Roman Emperor Augustus encouraged intermarriage among the families of the client-rulers to cement peace and to assist him in governing the Roman Empire. [15] Roman Client King of Judea Herod the Great, reorganised his alliances, though usually he married his sons or daughters to other relatives in his family or to Jews. [16] However with his son Alexander (Herod’s first child with his wife Mariamne), Herod wanted to marry Alexander to a gentile princess. [17] Herod had negotiated with Archelaus a marriage alliance between their kingdoms and families. [18] Either in 18 BC or 17 BC, in Herod’s court in Jerusalem, Glaphyra married Alexander. [19] Archelaus gave as a wedding present to her daughter a dowry, which Herod later returned to her. [20] The union of Alexander and Glaphyra was a happy marriage and when she married Alexander she didn’t encounter any opposition. [21] Glaphyra became a Jew upon marriage into Herod’s family and she did adopt Judaism even though no mention of conversion was made in the account of her first marriage. [22] Glaphyra bore Alexander three children, two sons: Tigranes [23], Alexander [24] and the last child was an unnamed daughter. [25] The names that Glaphyra and Alexander gave their children are a reflection of their cultural ancestry and royal descent.

At the court of Jerusalem, Glaphyra made a nuisance of herself by genealogical pretentiousness, parading her ancestors on the paternal side the monarchs of Macedonia, on the maternal side of Persia. [26] She taunted Salome and Herod’s wives about their low birth. Glaphyra’s attitude towards Berenice was insolent, as she regarded Berenice ‘with indignation’. Berenice and Glaphyra were equally ranked. [27] This led Aristobulus IV to make a comparison to Berenice while he had married her as a ‘woman of the people’. [28] This caused Salome to spread a rumor that Herod was ‘smitten with love for Glaphyra and that his passion was difficult to assuage. [29] This anger her husband and worsened Alexander’s relationship with his father. [30] The women in Herod’s court grew to hate Glaphyra and Alexander, thus the couple became unpopular. [31] Due to Glaphyra’s unpopularity led to rumors about Alexander and Aristobulus IV, ending with Herod’s beliefs that Alexander and his brother were plotting against him. [32]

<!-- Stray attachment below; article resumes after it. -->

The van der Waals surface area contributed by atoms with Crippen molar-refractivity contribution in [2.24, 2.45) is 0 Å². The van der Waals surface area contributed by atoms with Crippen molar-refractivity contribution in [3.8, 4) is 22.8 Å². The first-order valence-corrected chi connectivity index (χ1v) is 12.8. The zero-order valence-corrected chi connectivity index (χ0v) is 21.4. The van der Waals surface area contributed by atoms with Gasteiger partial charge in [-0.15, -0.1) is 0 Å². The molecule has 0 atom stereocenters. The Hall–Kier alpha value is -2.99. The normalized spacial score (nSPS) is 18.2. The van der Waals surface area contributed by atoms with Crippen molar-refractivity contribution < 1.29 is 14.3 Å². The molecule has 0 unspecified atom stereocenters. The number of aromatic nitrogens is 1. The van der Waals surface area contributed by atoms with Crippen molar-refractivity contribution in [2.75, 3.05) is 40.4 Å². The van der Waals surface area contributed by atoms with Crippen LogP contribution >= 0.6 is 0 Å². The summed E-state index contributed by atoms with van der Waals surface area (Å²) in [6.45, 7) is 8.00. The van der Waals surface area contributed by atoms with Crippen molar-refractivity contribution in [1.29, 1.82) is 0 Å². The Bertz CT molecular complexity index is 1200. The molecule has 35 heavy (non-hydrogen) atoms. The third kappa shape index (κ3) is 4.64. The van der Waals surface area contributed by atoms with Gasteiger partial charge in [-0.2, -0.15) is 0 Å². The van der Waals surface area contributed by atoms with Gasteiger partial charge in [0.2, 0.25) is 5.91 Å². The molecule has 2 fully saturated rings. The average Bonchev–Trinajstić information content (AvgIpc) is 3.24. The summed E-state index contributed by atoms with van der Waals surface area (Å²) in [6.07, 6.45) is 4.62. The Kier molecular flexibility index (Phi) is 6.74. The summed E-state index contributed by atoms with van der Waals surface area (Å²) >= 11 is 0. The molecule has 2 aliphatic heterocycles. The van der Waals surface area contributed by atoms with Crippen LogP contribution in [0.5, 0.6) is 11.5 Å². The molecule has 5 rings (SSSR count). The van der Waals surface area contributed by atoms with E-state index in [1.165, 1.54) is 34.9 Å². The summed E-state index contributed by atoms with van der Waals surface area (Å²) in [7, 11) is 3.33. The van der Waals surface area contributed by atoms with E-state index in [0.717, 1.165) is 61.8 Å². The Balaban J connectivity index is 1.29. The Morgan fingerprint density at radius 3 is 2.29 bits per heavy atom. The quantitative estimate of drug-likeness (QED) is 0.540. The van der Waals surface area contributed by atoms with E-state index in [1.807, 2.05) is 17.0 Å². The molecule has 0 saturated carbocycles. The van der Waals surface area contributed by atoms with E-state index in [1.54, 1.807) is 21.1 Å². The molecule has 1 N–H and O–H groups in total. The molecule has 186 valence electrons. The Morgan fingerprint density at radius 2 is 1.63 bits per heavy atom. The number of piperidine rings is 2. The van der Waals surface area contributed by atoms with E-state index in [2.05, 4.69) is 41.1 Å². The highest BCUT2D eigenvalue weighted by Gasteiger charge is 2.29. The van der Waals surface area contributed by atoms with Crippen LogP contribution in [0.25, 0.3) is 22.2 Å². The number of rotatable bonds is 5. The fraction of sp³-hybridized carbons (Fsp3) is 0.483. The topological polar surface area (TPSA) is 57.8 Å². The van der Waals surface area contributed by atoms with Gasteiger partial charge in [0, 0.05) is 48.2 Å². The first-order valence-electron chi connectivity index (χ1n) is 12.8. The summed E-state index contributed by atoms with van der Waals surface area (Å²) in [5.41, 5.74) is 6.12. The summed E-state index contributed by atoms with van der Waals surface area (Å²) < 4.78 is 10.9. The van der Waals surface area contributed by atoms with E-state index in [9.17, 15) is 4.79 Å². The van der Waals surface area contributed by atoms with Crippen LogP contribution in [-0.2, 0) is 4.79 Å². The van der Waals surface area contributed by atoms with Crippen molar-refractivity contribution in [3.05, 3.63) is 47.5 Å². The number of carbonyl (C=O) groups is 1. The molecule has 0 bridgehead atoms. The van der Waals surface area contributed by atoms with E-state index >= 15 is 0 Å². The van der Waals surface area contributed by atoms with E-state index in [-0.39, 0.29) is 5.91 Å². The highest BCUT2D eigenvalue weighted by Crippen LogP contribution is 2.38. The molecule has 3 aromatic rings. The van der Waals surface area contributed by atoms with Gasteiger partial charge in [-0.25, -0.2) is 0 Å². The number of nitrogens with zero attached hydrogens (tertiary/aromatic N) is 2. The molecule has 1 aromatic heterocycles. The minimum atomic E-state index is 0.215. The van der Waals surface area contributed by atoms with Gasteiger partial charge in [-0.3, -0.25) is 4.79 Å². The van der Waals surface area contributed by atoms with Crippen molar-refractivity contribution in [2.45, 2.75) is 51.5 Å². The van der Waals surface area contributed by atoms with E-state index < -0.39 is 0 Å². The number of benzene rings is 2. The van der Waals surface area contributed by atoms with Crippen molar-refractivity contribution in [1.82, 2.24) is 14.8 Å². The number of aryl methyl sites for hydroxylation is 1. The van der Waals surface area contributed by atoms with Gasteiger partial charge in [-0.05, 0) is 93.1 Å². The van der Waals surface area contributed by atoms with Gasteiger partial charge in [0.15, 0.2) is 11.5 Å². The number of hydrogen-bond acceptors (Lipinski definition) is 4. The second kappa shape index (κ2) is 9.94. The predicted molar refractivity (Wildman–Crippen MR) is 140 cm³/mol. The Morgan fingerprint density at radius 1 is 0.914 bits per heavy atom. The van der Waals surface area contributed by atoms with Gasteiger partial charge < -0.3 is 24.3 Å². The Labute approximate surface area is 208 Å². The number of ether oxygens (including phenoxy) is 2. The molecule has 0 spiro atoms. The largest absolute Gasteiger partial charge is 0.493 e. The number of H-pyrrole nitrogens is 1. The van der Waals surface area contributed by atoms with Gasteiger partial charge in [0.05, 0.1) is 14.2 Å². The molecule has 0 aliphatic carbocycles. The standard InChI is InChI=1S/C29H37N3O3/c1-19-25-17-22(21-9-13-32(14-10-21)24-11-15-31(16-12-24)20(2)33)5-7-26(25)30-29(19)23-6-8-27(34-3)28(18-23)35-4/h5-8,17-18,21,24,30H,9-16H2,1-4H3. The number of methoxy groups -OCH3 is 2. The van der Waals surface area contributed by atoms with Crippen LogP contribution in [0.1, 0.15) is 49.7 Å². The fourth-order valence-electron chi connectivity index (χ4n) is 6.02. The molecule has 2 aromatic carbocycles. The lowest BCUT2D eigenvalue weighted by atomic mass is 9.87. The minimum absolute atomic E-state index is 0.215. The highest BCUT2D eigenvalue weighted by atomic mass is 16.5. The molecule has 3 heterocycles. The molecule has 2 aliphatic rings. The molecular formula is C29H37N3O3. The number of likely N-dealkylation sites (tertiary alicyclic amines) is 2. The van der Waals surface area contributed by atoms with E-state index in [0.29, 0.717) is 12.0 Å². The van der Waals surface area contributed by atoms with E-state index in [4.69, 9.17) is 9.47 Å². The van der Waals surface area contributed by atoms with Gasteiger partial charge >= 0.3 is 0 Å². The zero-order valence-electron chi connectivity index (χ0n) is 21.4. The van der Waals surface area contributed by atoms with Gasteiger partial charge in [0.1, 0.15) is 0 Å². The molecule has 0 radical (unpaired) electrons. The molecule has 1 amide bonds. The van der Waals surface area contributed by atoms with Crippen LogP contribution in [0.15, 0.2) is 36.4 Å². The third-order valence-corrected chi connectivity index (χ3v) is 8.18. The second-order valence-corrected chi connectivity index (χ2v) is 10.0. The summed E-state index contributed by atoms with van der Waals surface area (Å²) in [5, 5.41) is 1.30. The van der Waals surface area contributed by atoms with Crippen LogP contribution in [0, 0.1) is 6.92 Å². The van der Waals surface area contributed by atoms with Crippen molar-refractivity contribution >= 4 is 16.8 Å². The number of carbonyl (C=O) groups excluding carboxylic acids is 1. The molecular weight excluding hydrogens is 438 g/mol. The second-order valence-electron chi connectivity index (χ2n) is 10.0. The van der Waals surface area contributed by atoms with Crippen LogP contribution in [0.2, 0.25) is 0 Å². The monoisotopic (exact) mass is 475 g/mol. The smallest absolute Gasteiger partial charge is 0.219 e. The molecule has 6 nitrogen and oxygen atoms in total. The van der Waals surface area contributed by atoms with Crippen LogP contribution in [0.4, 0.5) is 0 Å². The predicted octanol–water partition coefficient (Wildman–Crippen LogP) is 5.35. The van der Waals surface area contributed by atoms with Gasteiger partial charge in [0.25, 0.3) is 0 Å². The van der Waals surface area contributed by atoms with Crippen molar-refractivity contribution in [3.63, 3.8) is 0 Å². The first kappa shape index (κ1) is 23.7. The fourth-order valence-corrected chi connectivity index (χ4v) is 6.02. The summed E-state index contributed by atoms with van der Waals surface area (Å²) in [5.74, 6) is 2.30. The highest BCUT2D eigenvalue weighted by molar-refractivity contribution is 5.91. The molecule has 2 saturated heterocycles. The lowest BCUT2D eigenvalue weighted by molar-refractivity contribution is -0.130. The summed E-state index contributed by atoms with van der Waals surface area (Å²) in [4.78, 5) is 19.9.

With Augustus’ permission, Herod tried and killed Alexander and Aristobulus IV in 7 BC. Herod had questioned Glaphyra to test her loyalty to him. [33] After the burials of Alexander and Aristobulus IV, Herod acted in an extreme and brutal manner returning Glaphyra to Cappadocia, forcing her to leave her children under the sole custody of Herod in Jerusalem. Glaphyra’s children remained under Herod’s guardianship so he could be able to control their fates. [34] After Glaphyra returned to Cappadocia it didn’t rupture the friendly relations between the two client kingdoms.

Life after Alexander & Second Marriage

When Glaphyra returned to Cappadocia, she lived with her father and brother. Herod died in 4 BC in Jericho. [35] After the death of Herod, her children decided to leave Jerusalem and to live in Cappadocia with Glaphyra and her family. After her children arrived in Cappadocia, they disinherited their Jewish descent, deserted their Jewish religion and embraced their Greek heritage, including the religion. [36] Her and her children’s family connections with the Herodian Dynasty were not wholly broken.

Between 2 BC-2, the African Roman Client King Juba II of Mauretania, accompanied Gaius Caesar (one of Augustus’ grandsons) as a member of his advisory staff as they travelled to the Eastern Mediterranean. It was during this period Glaphyra met Juba II. [37] Later they fell in love and Glaphyra married Juba II [38] as her second husband in the year 7. For Juba II this was his second marriage[39], as he was previously widowed in the year 6, by his first wife Queen of Mauretania, Cleopatra Selene II.

Through marriage, Glaphyra became Queen of Mauretania. Their marriage was brief as according to archaeological evidence, there is no trace of Glaphyra’s name in North African inscriptions. [40] However her union with Juba II lasted long enough to be given an honorific inscription by the Athenians [41] as shown below in Greek and translated in English:

Ή βουλή καί [ό δ]ήμος [Β]ασίλισσαν [Γλυφύραν] βασιλέω[ς] Άρχέλάου θυρ[ατέρα], βασιλέως Ίοβ[ά] γυναίκ[α άρε]τής έν[ε]κα. The Boule and Demos honors Queen Glaphyra daughter of King Archelaus and wife of King Juba on the account of her virtue. 

[edit] Third Marriage